Whole-genome view of the consequences of a population bottleneck using 2926 genome sequences from Finland and United Kingdom
Ripatti, SamuliNote: Order does not necessarily reflect citation order of authors.
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CitationChheda, H., P. Palta, M. Pirinen, S. McCarthy, K. Walter, S. Koskinen, V. Salomaa, et al. 2017. “Whole-genome view of the consequences of a population bottleneck using 2926 genome sequences from Finland and United Kingdom.” European Journal of Human Genetics 25 (4): 477-484. doi:10.1038/ejhg.2016.205. http://dx.doi.org/10.1038/ejhg.2016.205.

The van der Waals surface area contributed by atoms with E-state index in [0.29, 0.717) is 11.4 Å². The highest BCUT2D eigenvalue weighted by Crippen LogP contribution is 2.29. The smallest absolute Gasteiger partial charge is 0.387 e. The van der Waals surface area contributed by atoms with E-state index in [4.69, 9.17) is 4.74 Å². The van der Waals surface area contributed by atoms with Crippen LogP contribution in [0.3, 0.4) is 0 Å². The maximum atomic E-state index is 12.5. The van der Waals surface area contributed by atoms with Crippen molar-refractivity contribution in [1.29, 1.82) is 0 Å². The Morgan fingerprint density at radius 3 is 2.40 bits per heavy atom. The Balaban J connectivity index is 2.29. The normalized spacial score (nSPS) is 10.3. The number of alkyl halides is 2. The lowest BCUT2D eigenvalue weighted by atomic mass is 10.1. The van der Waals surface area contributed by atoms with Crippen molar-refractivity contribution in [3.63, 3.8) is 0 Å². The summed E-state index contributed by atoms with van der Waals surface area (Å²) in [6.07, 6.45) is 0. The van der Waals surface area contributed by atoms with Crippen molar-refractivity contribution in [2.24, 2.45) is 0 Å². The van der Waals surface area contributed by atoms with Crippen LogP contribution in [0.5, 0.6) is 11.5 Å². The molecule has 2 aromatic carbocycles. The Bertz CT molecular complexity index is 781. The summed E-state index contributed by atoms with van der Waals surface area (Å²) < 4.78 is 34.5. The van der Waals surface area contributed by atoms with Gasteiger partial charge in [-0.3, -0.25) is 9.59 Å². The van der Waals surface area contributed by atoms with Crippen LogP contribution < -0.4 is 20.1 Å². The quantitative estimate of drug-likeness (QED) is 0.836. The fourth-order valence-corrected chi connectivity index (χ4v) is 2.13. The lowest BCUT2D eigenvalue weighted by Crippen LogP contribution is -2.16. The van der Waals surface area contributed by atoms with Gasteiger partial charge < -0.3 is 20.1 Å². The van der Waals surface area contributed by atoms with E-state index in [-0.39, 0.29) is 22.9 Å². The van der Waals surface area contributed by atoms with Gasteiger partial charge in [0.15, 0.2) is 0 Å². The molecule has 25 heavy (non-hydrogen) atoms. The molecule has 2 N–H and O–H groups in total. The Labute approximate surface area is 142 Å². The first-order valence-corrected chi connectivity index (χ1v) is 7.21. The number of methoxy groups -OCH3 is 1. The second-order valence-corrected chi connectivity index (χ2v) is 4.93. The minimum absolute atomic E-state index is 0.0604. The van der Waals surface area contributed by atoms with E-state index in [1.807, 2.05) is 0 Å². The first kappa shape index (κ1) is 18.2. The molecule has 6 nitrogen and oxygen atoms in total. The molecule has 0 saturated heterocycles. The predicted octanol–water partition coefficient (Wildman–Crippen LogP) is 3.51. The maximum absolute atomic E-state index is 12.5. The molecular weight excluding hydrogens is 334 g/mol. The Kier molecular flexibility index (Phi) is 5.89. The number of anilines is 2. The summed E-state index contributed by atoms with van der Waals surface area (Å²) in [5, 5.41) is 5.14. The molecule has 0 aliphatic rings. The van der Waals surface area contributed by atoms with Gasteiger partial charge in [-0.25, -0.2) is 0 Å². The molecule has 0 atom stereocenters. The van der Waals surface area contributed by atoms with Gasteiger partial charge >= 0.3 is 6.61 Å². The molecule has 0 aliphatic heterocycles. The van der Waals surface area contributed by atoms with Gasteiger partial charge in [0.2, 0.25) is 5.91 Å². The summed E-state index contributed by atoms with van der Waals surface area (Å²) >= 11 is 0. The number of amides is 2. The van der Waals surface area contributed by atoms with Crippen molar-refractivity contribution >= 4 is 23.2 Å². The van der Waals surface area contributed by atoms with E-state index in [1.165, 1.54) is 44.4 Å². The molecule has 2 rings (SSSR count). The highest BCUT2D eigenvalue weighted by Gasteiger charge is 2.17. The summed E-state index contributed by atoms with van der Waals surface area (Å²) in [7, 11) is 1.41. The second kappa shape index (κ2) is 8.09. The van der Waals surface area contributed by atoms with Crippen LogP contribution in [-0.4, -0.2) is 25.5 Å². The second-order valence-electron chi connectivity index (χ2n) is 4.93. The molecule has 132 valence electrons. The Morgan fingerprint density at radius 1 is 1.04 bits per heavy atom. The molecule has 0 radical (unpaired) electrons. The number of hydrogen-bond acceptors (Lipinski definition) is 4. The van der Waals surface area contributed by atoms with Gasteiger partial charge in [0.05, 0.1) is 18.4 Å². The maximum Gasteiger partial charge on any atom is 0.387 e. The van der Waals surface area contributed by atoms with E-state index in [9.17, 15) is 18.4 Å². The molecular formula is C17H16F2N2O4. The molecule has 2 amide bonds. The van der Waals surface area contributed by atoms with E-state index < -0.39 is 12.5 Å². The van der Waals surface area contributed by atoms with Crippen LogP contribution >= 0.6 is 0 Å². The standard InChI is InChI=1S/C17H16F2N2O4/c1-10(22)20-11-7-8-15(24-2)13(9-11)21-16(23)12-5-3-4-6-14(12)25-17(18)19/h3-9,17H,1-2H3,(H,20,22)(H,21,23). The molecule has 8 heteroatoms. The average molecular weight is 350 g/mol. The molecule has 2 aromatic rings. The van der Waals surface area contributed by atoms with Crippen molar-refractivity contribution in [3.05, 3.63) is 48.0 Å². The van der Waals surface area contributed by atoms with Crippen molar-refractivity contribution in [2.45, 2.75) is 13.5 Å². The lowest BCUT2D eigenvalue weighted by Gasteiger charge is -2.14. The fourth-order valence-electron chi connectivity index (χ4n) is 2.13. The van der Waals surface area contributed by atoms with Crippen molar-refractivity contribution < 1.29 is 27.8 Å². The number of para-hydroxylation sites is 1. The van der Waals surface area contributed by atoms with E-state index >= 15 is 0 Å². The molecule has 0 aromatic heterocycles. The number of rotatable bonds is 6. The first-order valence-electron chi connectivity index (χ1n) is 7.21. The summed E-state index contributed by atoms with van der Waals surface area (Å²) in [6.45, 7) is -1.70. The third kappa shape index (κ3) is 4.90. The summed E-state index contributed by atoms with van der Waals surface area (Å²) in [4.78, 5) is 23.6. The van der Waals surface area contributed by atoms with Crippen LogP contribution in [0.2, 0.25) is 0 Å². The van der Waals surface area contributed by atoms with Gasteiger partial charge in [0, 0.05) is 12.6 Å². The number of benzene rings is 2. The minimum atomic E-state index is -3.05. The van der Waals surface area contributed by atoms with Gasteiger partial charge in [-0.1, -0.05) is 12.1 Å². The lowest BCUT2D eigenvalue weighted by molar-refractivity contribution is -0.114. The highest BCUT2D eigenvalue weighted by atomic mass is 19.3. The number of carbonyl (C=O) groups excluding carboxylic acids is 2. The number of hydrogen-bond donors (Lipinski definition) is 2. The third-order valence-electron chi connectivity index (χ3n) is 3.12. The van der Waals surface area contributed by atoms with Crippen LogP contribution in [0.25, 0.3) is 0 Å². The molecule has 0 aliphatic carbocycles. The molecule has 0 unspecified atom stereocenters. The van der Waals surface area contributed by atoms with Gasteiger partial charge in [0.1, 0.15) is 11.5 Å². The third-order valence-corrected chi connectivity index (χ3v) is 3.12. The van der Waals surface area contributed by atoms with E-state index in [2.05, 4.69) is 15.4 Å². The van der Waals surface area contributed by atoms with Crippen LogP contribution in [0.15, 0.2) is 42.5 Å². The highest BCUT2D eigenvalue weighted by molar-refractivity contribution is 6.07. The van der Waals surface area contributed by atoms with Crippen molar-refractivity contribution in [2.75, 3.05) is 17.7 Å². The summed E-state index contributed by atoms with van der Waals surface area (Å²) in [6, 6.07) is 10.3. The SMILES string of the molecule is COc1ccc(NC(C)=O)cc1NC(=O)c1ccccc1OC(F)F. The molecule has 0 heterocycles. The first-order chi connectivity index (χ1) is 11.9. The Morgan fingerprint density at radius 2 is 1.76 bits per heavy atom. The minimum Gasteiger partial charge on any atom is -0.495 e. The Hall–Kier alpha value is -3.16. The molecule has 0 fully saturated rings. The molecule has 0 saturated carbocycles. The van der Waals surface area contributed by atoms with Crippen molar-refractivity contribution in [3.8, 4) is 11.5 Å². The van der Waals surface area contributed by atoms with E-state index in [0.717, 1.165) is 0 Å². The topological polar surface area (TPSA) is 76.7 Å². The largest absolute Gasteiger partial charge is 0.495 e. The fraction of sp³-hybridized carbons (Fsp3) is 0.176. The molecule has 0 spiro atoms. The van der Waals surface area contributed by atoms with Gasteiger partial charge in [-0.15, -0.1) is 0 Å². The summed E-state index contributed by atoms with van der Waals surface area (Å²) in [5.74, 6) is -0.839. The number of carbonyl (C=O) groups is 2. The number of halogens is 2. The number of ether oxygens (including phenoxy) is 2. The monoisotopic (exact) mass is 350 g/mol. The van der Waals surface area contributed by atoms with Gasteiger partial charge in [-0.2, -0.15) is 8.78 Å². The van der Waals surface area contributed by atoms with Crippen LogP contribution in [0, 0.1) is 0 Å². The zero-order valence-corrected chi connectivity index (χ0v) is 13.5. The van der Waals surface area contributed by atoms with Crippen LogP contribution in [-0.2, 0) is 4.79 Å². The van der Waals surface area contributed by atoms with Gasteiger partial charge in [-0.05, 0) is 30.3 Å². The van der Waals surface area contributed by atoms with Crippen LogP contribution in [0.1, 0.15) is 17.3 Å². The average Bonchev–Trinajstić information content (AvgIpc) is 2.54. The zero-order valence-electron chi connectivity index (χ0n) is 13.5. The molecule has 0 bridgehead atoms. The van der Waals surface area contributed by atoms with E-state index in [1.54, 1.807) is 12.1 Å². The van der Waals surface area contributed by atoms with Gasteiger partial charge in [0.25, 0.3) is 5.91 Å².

AbstractIsolated populations with enrichment of variants due to recent population bottlenecks provide a powerful resource for identifying disease-associated genetic variants and genes. As a model of an isolate population, we sequenced the genomes of 1463 Finnish individuals as part of the Sequencing Initiative Suomi (SISu) Project. We compared the genomic profiles of the 1463 Finns to a sample of 1463 British individuals that were sequenced in parallel as part of the UK10K Project. Whereas there were no major differences in the allele frequency of common variants, a significant depletion of variants in the rare frequency spectrum was observed in Finns when comparing the two populations. On the other hand, we observed >2.1 million variants that were twice as frequent among Finns compared with Britons and 800 000 variants that were more than 10 times more frequent in Finns. Furthermore, in Finns we observed a relative proportional enrichment of variants in the minor allele frequency range between 2 and 5% (P<2.2 × 10−16). When stratified by their functional annotations, loss-of-function variants showed the highest proportional enrichment in Finns (P=0.0291). In the non-coding part of the genome, variants in conserved regions (P=0.002) and promoters (P=0.01) were also significantly enriched in the Finnish samples. These functional categories represent the highest a priori power for downstream association studies of rare variants using population isolates.
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